Saturday, August 13, 2011

Mt Roskill's war memorial cairn


I visited the Mt Roskill War Memorial Park at the May Road end on 31 July, attending the first meeting of the Mt Roskill Historical Society . While there, I took photos of the war memorial -- then went looking for information on it in the usual places. Couldn't find a skerrit on the memorial I photographed -- just the hall.

On 29 October 1955, Mt Roskill mayor Keith Hay formally opened the War Memorial Hall (that's the building in the background), designed by architect Stephen G Wright. This transformed the park's identity from just the May Road reserve to War Memorial Park.
In his opening remarks the Mayor said that in the early stages when we thought back to the trials and worries, it was very pleasing to know that the Memorial was at last finished. He said that they had endeavoured to retain the dignity of a war memorial outside and enjoyment of all inside ...He thanked the willing band of workers who had worked so hard to raise the money and he thanked the citizens for their donations, and said that it was their memorial hall, which was second to none in the Dominion and "what was most important, the hall is opened free of debt" ...

The Town Clerk, Mt R P Pitcaithly, ... announced that the Mayor had donated his honorarium for 1955 and 1956 not [to] assemble here to mourn those we have lost, but to pay so that the hall could open free of debt. Mr Pitcaithly said that his Worship did not want this announced, but in fairness to him and Mrs Hay, as well as to the citizens and all who had contributed to the Memorial, it was only justice that such a fine gesture should be broadcast throughout the length and breadth of the Dominion, and he finished by saying that "This will go down in history for the future posterity of Mt Roskill" ...

The inspection of the building was ... made. It is a modern structure with a main hall 40ft by 80ft, a cloakroom, a stage and a shop -- a real, living memorial."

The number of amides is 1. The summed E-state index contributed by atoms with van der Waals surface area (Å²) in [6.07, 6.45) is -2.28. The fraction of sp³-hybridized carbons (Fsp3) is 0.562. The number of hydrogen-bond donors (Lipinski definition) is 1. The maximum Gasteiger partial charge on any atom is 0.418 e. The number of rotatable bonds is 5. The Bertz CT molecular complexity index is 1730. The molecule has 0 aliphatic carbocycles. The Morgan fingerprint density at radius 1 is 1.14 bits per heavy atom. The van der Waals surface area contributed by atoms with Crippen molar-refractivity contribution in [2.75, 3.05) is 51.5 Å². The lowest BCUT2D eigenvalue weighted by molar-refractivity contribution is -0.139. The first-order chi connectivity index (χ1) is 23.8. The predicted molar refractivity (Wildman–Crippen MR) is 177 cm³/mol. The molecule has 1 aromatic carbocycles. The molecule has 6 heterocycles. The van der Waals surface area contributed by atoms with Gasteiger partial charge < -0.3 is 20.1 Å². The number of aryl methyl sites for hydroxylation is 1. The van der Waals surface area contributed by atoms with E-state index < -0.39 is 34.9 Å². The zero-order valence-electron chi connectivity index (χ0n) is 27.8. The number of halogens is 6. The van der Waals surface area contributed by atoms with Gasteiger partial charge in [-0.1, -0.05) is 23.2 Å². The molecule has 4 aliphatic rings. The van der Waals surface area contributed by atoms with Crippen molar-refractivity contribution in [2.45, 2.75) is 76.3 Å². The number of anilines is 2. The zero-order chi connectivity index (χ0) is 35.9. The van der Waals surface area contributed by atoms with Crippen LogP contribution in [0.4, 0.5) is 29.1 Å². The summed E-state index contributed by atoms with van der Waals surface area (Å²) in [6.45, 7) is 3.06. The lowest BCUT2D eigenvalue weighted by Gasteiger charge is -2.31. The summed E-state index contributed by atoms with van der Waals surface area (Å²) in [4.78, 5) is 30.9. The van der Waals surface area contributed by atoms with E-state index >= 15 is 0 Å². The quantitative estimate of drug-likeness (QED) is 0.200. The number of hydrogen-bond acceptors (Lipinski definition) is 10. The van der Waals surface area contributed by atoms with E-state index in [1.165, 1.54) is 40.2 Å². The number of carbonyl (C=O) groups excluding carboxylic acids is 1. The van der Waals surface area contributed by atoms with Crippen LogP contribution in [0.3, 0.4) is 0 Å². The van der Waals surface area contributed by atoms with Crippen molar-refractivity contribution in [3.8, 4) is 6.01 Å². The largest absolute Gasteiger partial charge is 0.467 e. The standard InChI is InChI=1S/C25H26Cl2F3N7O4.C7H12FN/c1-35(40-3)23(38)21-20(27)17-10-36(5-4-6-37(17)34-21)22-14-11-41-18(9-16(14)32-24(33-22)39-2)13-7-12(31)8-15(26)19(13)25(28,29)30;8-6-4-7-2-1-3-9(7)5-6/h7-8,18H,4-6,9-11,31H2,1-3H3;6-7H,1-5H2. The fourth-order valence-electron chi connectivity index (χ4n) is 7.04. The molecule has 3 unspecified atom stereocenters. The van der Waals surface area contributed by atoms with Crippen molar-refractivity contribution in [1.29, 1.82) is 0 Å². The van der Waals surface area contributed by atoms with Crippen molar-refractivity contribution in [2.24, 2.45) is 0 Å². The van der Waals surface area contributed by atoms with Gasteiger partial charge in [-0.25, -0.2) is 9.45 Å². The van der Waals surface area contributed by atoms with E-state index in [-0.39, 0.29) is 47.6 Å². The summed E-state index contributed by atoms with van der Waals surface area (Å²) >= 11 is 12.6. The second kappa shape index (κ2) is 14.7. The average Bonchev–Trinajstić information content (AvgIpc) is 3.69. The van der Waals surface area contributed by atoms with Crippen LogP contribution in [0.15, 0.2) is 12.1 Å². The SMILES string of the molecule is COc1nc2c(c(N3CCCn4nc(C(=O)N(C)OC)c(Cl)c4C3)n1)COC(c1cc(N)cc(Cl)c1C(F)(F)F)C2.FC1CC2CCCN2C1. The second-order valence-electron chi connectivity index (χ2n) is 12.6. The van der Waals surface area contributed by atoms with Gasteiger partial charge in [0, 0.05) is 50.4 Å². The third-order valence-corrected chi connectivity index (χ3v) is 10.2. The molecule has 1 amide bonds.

Manukau Progress, 11 November 1955, p.1



So, I dug a bit deeper, and sank into one of my usual hunting grounds for information on our city, the Auckland Council Archives in the city.

It wasn't until June 1958 that plans for adding the actual war memorial monument were made, for the site just beside the earlier hall. The architect was, once again, Stephen G Wright.
Determined that Mt Roskill shall have a memorial feature incorporated in the surroundings of the memorial hall of which it can be justly proud, the War Memorial Committee has decided that a cairn in Coromandel granite shall be erected and established in an attractive setting of flowers and trees alongside the hall. So confident is the committee that the people of the borough will respond to its appeal for the extra money needed to build the cairn, that it has decided to proceed with the work immediately ...

It was decided ... to use Coromandel granite for the stone, which will be mounted on a concrete base and connected to the entrance to the hall by a 10ft. wide concrete path. On the west side of the memorial the existing flagstaff will be re-erected, and this in turn will be flanked by a semi-circular flower box 3ft. wide with seats facing the memorial and the flagstaff ... 

...the memorial ... will have a suitably inscribed bronze plaque on the north and south sides, surmounted by a bronze wreath, while an inset cross will be carved on the east and west sides ... The committee is determined to have the whole project completed in readiness for the service on Anzac Day 1959 ...

Roskill News, 26 June 1958


Plan of the proposed war memorial, from Roskill News, 26 June 1958, file MRB 111/93/3/2/2, Auckland Council Archives

It's possible that the memorial may have been finished in time for Anzac Day 1959, but they were still sorting out tenders for the paving around the memorial in August that year. (MRB 111/113/3/4/8, Auckland Council Archives)


South side.

THESE PLAYING FIELDS
AND THE HALL THEREON
ARE DEDICATED
TO THE MEMORY OF THOSE
OF THIS DISTRICT
WHO GAVE
THEIR LIVES
THAT WE WHO REMAIN
MAY REST
IN PEACE



North side.

TO YOU
FROM FAILING HANDS
WE THROW THE TORCH
BE YOURS
TO HOLD IT HIGH
IF YE
BREAK FAITH WITH US
WHO DIE
WE SHALL NOT
SLEEP



The quiet sunny Sunday afternoon I was there, a father was helping his child on a small bike, riding around and around the memorial cairn to get balance and confidence. A nice use for such a community-supported installation as this.

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